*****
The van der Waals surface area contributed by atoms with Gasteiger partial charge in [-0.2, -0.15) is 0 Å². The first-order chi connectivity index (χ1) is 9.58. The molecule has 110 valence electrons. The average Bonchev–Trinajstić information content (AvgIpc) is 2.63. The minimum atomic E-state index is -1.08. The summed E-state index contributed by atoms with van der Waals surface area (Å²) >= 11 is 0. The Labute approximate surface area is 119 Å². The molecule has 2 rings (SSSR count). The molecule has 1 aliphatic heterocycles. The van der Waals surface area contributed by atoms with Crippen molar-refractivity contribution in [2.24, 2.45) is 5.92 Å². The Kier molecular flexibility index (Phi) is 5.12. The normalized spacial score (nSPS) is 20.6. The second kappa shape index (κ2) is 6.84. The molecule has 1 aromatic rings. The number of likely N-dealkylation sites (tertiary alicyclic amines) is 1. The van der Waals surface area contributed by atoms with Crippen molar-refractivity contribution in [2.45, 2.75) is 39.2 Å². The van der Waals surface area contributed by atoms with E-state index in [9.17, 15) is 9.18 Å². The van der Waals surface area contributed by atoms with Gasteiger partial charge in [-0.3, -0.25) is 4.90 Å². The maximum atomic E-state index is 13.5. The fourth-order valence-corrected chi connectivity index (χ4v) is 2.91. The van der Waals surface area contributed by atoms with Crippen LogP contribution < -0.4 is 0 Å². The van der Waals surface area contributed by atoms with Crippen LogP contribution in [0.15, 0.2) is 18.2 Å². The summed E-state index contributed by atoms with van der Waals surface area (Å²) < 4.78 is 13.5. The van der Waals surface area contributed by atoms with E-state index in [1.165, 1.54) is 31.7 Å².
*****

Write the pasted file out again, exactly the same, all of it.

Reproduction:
The van der Waals surface area contributed by atoms with Gasteiger partial charge in [-0.2, -0.15) is 0 Å². The first-order chi connectivity index (χ1) is 9.58. The molecule has 110 valence electrons. The average Bonchev–Trinajstić information content (AvgIpc) is 2.63. The minimum atomic E-state index is -1.08. The summed E-state index contributed by atoms with van der Waals surface area (Å²) >= 11 is 0. The Labute approximate surface area is 119 Å². The molecule has 2 rings (SSSR count). The molecule has 1 aliphatic heterocycles. The van der Waals surface area contributed by atoms with Crippen molar-refractivity contribution in [2.24, 2.45) is 5.92 Å². The Kier molecular flexibility index (Phi) is 5.12. The normalized spacial score (nSPS) is 20.6. The second kappa shape index (κ2) is 6.84. The molecule has 1 aromatic rings. The number of likely N-dealkylation sites (tertiary alicyclic amines) is 1. The van der Waals surface area contributed by atoms with Crippen molar-refractivity contribution in [2.45, 2.75) is 39.2 Å². The van der Waals surface area contributed by atoms with E-state index in [9.17, 15) is 9.18 Å². The van der Waals surface area contributed by atoms with Gasteiger partial charge in [-0.3, -0.25) is 4.90 Å². The maximum atomic E-state index is 13.5. The fourth-order valence-corrected chi connectivity index (χ4v) is 2.91. The van der Waals surface area contributed by atoms with Crippen LogP contribution < -0.4 is 0 Å². The van der Waals surface area contributed by atoms with Crippen LogP contribution in [0.15, 0.2) is 18.2 Å². The summed E-state index contributed by atoms with van der Waals surface area (Å²) < 4.78 is 13.5. The van der Waals surface area contributed by atoms with E-state index in [1.165, 1.54) is 31.7 Å².